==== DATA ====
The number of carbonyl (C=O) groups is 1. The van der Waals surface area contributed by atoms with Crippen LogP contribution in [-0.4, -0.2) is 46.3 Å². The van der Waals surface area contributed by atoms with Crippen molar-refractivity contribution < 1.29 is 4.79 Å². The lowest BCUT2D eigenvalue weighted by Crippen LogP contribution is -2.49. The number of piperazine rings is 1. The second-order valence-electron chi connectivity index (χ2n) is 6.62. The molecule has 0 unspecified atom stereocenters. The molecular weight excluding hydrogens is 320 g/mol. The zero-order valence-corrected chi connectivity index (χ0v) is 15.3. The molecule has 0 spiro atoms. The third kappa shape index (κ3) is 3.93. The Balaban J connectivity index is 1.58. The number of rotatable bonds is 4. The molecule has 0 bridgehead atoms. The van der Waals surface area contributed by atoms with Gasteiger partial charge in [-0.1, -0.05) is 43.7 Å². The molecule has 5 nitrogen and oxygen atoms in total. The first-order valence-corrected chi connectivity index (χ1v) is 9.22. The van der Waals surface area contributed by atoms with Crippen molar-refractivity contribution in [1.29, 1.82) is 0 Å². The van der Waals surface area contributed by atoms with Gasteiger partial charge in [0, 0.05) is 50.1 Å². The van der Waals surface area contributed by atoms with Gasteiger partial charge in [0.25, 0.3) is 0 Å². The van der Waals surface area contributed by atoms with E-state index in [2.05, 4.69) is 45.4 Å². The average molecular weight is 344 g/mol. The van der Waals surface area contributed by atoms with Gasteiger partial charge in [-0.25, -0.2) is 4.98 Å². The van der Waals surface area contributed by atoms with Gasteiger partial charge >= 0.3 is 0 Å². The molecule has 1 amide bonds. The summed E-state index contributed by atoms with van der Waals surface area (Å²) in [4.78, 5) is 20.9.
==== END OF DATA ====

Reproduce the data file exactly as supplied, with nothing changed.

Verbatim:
The number of carbonyl (C=O) groups is 1. The van der Waals surface area contributed by atoms with Crippen LogP contribution in [-0.4, -0.2) is 46.3 Å². The van der Waals surface area contributed by atoms with Crippen molar-refractivity contribution < 1.29 is 4.79 Å². The lowest BCUT2D eigenvalue weighted by Crippen LogP contribution is -2.49. The number of piperazine rings is 1. The second-order valence-electron chi connectivity index (χ2n) is 6.62. The molecule has 0 unspecified atom stereocenters. The molecular weight excluding hydrogens is 320 g/mol. The zero-order valence-corrected chi connectivity index (χ0v) is 15.3. The molecule has 0 spiro atoms. The third kappa shape index (κ3) is 3.93. The Balaban J connectivity index is 1.58. The number of rotatable bonds is 4. The molecule has 0 bridgehead atoms. The van der Waals surface area contributed by atoms with Gasteiger partial charge in [-0.1, -0.05) is 43.7 Å². The molecule has 5 nitrogen and oxygen atoms in total. The first-order valence-corrected chi connectivity index (χ1v) is 9.22. The van der Waals surface area contributed by atoms with Crippen molar-refractivity contribution in [1.29, 1.82) is 0 Å². The van der Waals surface area contributed by atoms with Gasteiger partial charge in [0, 0.05) is 50.1 Å². The van der Waals surface area contributed by atoms with Gasteiger partial charge in [0.25, 0.3) is 0 Å². The van der Waals surface area contributed by atoms with E-state index in [2.05, 4.69) is 45.4 Å². The average molecular weight is 344 g/mol. The van der Waals surface area contributed by atoms with Gasteiger partial charge in [-0.25, -0.2) is 4.98 Å². The van der Waals surface area contributed by atoms with Gasteiger partial charge >= 0.3 is 0 Å². The molecule has 1 amide bonds. The summed E-state index contributed by atoms with van der Waals surface area (Å²) in [4.78, 5) is 20.9.